Gary Shteyngart

in conversation with Alex Shephard

Born in Leningrad in 1972, Gary Shteyngart has resided in New York City since 1979, when he and his family emigrated to America as “grain Jews”: Soviet citizens who were essentially traded for wheat.

Shteyngart’s globe spanning biography – especially his Russian upbringing and his sojourns in the former Soviet Union – are essential parts of any story about him and his work, in part because they are subjects he returns to again and again.

Reviews of Shteyngart’s work often labor to find comparisons on both sides of the Iron Curtain – to Bulgakov, Goncharev, and Chekhov on one side, Vonnegut, Bellow, and Roth on another, and Nabokov in between. This tends to overemphasize a divided identity while overlooking that both Shteyngart and his protagonists do not so much move between decaying empires as float between them.

Immigrants today, Shteyngart tells me, “move back and forth all the time and live in a kind of limbo.” In Super Sad True Love Story, his latest novel, all of the characters — not just immigrants — live in this limbo. Permanently wedded to äppäräts – a somewhat more sinister descendant of the iPhone – the characters struggle to relate to one another and, living in a world in which their personality and “fuckability” are constantly and publicly being rated by others. In this sense, Shteyngart perhaps more than any other contemporary writer understands the appeal of social networking: it promises the connection that we crave, but never quite delivers.

I spoke with Shteyngart about the role technology plays in Super Sad True Love Story and our lives, the state of the novel, and the Real Estate section of The New York Times during a recent stop on his book tour in Philadelphia.

You’ve said that you think of yourself as being an entertainer as much as an intellectual. Can you talk about that distinction? And how did that idea of yourself develop?

It used to be that novelists wanted to entertain. Huckleberry Finn: helluva read. Portnoy’s Complaint, a big monologue aimed at an unsuspecting audience: hilarious. If it wasn’t funny, who gave a shit? Some dude has problems with his mom? Whatever. So that’s always at the basis of what I’m trying to do. I don’t want literature – literary fiction – to be ghettoized, to be this tiny little thing that’s only read by the people who write it. That’s the worst thing – poetry is basically already in that condition. But I don’t know – I don’t see too many great things on the horizon. More and more people work in academia like I do and it’s becoming a self-fulfilling prophecy.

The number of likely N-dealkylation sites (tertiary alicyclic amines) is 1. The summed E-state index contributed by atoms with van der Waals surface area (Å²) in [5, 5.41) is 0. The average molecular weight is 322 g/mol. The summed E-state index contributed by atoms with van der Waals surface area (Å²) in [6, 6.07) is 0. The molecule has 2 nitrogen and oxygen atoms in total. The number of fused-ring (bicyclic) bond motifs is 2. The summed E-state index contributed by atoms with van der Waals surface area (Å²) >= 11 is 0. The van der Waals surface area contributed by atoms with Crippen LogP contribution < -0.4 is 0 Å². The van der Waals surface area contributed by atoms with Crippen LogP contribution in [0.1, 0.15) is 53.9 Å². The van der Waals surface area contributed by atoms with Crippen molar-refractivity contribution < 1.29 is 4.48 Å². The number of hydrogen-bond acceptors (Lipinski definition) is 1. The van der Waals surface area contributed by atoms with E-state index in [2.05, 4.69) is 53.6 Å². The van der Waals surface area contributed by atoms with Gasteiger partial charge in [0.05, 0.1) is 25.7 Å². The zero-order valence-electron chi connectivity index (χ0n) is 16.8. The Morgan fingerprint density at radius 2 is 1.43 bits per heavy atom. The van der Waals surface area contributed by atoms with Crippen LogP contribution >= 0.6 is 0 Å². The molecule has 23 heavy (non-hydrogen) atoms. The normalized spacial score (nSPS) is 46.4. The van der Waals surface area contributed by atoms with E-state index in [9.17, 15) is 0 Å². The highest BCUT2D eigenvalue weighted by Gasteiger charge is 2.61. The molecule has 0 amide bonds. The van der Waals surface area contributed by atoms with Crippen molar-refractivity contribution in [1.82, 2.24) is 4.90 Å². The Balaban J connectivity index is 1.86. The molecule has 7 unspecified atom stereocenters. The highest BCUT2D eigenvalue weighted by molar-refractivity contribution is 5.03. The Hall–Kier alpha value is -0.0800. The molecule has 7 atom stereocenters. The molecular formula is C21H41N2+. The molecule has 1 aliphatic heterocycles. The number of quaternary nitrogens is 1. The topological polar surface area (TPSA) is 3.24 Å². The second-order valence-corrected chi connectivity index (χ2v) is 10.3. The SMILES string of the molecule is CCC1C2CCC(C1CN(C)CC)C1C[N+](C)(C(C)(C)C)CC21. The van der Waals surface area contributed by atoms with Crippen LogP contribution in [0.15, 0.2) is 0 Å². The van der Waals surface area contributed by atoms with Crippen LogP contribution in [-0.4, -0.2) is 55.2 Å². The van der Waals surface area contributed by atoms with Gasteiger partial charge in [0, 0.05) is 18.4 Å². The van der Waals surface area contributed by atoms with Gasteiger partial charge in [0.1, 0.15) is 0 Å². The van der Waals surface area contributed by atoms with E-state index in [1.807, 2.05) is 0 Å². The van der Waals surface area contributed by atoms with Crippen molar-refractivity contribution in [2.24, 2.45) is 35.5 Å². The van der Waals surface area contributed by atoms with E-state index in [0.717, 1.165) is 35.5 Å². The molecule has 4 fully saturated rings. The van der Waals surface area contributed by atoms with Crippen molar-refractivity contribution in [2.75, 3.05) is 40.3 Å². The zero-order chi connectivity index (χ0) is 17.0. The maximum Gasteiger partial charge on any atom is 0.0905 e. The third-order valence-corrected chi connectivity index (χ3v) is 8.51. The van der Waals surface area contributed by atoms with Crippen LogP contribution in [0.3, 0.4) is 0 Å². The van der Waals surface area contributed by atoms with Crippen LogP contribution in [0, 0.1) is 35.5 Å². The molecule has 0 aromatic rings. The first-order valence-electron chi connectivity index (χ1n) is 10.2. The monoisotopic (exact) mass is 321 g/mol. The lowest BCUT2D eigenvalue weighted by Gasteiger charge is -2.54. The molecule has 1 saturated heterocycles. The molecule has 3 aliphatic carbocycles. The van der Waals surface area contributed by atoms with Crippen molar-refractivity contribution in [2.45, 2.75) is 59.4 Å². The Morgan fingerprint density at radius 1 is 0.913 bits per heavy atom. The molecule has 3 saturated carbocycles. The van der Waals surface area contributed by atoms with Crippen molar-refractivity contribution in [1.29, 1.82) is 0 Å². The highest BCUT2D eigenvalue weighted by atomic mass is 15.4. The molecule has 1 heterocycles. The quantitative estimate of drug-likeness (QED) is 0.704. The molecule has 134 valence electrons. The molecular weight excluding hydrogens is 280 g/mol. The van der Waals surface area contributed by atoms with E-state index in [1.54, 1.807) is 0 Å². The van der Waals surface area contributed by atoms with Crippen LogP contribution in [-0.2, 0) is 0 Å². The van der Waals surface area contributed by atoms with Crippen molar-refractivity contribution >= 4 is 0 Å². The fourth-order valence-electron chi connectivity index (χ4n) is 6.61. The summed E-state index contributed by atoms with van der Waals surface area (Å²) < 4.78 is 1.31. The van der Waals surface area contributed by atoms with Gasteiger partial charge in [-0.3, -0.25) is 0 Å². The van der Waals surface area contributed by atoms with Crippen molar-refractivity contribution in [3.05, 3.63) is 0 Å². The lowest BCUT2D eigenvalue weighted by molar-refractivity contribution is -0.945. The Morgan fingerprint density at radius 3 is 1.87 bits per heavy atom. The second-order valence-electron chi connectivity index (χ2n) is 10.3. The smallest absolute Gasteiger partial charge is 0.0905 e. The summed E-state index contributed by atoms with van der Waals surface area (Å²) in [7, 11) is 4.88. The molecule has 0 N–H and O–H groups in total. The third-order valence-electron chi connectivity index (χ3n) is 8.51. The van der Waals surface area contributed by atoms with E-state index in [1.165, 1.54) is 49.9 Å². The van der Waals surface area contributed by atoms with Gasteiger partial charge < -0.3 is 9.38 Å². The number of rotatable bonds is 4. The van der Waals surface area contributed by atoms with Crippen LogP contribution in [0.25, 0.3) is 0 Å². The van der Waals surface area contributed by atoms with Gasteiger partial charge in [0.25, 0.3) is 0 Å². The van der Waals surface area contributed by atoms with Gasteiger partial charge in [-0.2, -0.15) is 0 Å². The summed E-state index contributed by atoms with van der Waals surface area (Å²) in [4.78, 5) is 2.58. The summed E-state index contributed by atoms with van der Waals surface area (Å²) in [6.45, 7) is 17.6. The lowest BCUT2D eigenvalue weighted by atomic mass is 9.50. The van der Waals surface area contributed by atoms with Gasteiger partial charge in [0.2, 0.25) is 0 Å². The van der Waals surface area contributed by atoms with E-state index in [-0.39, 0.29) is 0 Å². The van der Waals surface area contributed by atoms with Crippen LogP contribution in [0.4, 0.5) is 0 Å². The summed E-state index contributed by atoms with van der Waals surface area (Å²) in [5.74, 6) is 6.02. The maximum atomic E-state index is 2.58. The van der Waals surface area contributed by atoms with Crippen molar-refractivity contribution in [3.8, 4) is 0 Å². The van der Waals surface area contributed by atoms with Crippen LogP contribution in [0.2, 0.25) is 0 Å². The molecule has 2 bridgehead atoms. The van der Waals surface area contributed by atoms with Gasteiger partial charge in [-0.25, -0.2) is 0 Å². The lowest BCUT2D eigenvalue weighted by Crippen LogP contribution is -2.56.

Do you find it ironic that a book about the decline of literature has, at least for this day and age, been so successful?

Yeah, I think it’s really funny. I’m shocked. I’ve toured the country and hundreds of people have shown up – a lot more than showed up for my last book, certainly. We embrace this technology so quickly and to such an unprecedented degree. I spend a lot of time upstate where there are a lot of older, wealthier people, and I’ll go to a restaurant where there are a lot of people in their fifties and they’re talking about apps! And I’m like “What the fuck? You’re in your golden years: you should be talking about grandkids or what you just read or the exhibit at blank.” No! They’re talking about apps! In [Super Sad True Love Story], technology is supposed to cure us of death. But I think that that’s how people approach technology: that this really is the end-all, cure-all for everything that’s ever ailed us. Humanity has benefited from technology a great deal, but it’s a falsehood to believe that it’s going to take care of all the problems that make us human.

How does being “connected” all the time via your iPhone or Facebook affect you?

I don’t mind the Facebook so much – I just don’t want it to be the sum total of my creative output. I wonder if at some point it will become the dominant art form of the day. And it will consist of many other things – texts or pictures. But that’s how people will be known: by their Facebook page. I don’t use Twitter; that’s too much – you’re constantly being notified. I want to participate in a slow food movement in a way, but for technology. It’s very hard right now because I’m in the middle of a press onslaught, so my mission for about half a year is to make sure people know about this book and read it.  I enjoy some of it – people putting dachshund pictures [on my Facebook page]. But I don’t get the satisfaction I get when I finish a day of work. The internet is a great time-waster. What do you get in the end? When you think about the hours and hours you spend. What do we get? Is it a sense of entertainment? Or is it just a constant hoping that people will approve of who we are?

The comparisons between Super Sad True Love Story and 1984 have been interesting. In that book technology is “Big Brother” but in yours, characters seem to think of it as “best friend.”